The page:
Grant Seeking in Tough Economic Times
Are you scared yet? Based on the daily barrage of bad financial news, we seem to be in the midst of a global economic meltdown. And, given the psychological underpinnings of our financial systems, the reasons, causes or facts behind the crisis really do not matter. Businesses are going under and the stock market is dropping. So, what does this mean for grant seekers?
Since most nonprofit organizations are primarily local in their scope, the impact of a recession will vary depending on the funders in your community. The demise of Wall Street firms that were pillars of the New York art world is unlikely to hurt social service agencies in Texas – at least not directly. However, the coming days are likely to see a ripple effect of economic hardship that will hit us all.
First, at ground zero, are the large firms and associated foundations that have crumbled. Obviously, if your capital campaign was expecting a big gift from Washington Mutual (as one of my clients was), you should no longer count on it. Furthermore, foundations closely tied to corporations, such as the Starr Foundation which had most of its endowment in AIG stock, are likely to be out of commission for some time to come. Those are direct hits that will be hard to compensate for.
The secondary impact is the broader drop in the stock market. Fortunately, I suppose, we went through a comparable market collapse not so long ago. The dot-com bubble of 2000 and post-9/11 crash encompassed a proportionally similar decline in the Dow as what we have experienced so far in our current crisis. The lessons I learned from that period include:
- As in all things, foundations vary greatly in their response to the markets. Some foundations check the market indexes on their way into board meetings and let the latest dip or spike influence their grant making. Many set their grant making goals well in advance – annually, for instance – and, therefore, a market drop will not be felt until next period’s grant making. Others – understanding the broader social effects of a plummeting economy – hold their grant making steady, giving away more than they are required to in order to support their local community at its time of greatest need. The only way to know how a particular foundation works is to ask your program officer.
- Some foundations learned their lesson. During the rapid stock market ascent of the late 1990s, many foundations made large, multi-year commitments. When the market tanked, they found their hands tied and their ability to make new grants severely limited. Let’s face it: Without the opportunity to fund new and exciting projects, the foundation gig is no fun. My sense is that many foundations did not repeat this approach in the run-up to this crash. Hopefully, they will have more “grantable” cash to work with this time around than last time.
- Proposals still get funded. Good projects by strong organizations will still get their share of grant money.
The tertiary impact of economic collapse is a simultaneous increase in the needs of local populations – i.e., greater rates of homelessness, more difficult access to health care, and a whole host of aggravated social problems – and the decrease of nonprofit revenue by virtue of lower charitable giving and government funding. This is likely to increase the number of organizations competing for grants as they seek to make up for budget shortfalls.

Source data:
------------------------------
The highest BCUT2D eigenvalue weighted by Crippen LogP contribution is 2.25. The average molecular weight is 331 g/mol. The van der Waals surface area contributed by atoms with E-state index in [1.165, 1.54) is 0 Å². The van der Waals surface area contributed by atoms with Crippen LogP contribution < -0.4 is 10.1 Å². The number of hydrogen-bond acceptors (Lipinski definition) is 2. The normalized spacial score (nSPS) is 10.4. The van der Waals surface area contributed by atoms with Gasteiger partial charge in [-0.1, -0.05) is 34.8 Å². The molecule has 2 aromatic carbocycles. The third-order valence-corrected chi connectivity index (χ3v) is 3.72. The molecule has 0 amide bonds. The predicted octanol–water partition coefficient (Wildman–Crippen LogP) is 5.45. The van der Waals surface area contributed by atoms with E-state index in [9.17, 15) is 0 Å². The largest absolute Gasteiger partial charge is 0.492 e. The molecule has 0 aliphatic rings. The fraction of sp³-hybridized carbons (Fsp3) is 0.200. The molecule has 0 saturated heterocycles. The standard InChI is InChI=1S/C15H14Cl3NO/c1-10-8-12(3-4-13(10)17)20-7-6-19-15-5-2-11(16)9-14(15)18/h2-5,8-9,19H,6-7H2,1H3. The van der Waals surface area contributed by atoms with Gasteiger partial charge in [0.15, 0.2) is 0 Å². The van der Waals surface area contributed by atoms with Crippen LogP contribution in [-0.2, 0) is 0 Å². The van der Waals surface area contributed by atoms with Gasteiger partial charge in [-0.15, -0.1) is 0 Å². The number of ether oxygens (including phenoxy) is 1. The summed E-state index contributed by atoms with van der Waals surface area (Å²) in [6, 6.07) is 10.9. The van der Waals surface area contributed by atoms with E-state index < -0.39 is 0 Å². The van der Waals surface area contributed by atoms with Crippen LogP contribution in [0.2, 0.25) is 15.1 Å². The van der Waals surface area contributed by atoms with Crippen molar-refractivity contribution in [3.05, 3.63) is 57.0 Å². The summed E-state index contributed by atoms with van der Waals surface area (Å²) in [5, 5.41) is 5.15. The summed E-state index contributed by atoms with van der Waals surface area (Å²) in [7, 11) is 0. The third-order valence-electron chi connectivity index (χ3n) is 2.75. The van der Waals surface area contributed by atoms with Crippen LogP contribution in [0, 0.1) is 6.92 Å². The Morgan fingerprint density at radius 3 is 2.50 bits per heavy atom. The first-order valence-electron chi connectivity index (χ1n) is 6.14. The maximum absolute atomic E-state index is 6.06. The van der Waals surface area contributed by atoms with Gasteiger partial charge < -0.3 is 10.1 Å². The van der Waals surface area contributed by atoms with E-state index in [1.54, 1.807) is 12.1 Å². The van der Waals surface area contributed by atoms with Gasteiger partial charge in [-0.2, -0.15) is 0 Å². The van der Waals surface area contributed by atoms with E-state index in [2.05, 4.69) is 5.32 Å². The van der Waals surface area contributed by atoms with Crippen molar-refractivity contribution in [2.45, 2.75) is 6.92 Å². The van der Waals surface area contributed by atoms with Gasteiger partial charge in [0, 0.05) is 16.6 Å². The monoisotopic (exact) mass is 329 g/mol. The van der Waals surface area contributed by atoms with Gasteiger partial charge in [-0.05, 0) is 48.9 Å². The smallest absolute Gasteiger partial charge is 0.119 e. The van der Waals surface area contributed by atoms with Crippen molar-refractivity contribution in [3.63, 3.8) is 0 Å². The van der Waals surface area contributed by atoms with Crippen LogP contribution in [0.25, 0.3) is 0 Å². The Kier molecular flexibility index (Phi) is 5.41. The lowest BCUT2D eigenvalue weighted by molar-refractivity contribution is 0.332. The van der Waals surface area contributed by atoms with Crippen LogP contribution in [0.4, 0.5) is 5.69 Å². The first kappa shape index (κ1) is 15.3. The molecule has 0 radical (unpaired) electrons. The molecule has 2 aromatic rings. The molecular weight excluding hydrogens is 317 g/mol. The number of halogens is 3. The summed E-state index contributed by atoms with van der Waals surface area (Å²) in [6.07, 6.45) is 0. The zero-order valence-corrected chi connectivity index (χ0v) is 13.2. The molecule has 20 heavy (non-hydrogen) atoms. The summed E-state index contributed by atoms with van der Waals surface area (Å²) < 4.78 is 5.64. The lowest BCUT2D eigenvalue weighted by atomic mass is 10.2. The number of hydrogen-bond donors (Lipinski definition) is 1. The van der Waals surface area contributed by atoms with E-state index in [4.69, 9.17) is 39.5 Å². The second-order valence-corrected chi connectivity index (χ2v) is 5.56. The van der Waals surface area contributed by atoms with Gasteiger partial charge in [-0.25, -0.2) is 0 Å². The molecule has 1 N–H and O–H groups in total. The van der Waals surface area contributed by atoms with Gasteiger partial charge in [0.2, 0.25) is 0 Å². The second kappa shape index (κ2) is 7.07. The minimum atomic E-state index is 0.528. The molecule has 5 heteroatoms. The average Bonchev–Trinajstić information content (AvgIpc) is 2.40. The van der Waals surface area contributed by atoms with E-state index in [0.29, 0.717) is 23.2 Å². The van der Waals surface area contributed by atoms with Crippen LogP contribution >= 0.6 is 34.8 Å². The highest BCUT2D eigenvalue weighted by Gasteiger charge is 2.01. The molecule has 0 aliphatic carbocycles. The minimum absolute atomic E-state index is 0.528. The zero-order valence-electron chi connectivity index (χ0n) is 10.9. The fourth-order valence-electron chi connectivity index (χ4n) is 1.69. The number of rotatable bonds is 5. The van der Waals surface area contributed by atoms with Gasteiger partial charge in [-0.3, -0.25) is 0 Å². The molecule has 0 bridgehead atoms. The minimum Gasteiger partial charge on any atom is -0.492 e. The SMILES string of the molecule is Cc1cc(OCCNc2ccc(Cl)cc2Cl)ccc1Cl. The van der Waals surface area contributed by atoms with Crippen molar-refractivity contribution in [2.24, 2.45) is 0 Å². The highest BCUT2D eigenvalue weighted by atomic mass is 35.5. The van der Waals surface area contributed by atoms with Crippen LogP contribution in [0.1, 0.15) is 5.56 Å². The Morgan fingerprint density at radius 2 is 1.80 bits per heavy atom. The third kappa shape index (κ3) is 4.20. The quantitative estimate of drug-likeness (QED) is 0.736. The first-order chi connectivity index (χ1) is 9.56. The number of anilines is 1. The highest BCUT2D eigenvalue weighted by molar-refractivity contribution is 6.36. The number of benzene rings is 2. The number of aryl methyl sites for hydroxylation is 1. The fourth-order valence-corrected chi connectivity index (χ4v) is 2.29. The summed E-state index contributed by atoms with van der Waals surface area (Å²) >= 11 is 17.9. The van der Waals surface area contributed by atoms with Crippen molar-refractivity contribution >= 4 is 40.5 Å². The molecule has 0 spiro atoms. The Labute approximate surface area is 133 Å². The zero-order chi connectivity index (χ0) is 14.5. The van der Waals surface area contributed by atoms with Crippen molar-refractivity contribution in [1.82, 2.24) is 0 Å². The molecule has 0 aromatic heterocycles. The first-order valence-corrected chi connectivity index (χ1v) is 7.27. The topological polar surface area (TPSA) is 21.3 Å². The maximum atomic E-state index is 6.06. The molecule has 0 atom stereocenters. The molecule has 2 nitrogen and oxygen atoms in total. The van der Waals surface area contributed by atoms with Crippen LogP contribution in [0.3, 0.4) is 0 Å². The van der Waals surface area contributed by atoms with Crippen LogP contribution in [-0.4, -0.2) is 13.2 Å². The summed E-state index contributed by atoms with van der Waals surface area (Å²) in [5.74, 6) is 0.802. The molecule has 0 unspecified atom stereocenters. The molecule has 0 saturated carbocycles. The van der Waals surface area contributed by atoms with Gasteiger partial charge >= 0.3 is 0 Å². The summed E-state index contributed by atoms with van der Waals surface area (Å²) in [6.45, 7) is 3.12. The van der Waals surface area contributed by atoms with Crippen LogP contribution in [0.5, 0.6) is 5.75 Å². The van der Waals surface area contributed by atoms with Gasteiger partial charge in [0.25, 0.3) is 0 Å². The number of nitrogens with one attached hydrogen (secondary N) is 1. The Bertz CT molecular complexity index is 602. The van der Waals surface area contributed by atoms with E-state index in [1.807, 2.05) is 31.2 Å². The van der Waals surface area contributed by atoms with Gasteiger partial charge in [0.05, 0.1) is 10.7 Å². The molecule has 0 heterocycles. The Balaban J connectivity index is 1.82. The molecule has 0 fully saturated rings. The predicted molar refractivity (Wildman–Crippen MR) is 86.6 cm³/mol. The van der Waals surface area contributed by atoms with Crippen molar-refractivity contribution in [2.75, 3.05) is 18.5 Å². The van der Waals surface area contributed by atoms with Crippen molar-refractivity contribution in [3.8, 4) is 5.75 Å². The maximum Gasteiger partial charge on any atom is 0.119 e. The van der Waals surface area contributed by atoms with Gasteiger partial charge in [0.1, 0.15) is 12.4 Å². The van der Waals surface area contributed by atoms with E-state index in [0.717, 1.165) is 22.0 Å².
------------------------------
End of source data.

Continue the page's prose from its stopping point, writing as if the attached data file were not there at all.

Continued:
So, what should you do to ride out the storm? If you have the luxury to postpone your requests, do so. No sense diving into the scrum when you can wait on the sidelines for things to clear up a bit. Regular funders may look more favorably on you if you give them a breather – particularly if they have to choose between an organization they have supported for years and one that might represent a new, emerging need.
Remember that the needs of the community prevail, and not the needs of your agency. A drop in corporate or individual giving is no justification for foundation funding. Do not position yourself in the financial context that every organization is in. It is reasonable to speak about the extraordinary need in the population you serve due to economics (if you can connect the dots with facts), but your drop in revenue is no different than anyone else’s (including the foundations). As Albert Brooks says in Broadcast News, “Wouldn't it be great if we lived in a world where insecurity and desperation made us more attractive?” Well, we don’t.
So, stick to the basics of good grantsmanship. And, look for opportunities. There are always winners in a changing economy. For instance, as families have less money, they are more interested in bargains and, lo and behold, Wal-Mart stock is up 50% over the same period the Dow has dropped 25%. Corporate mergers often accompany a shift in the focal point of philanthropic giving. So, one community’s loss may become your organization’s gain as dying companies are bought up by their former rivals.
Most importantly, as always, is maintaining good communication with your supporters. If you are wondering whether to submit a request, call and ask. Given the seemingly epic nature of what lies before us, it is reasonable to wonder aloud how the foundations in your field plan to respond.
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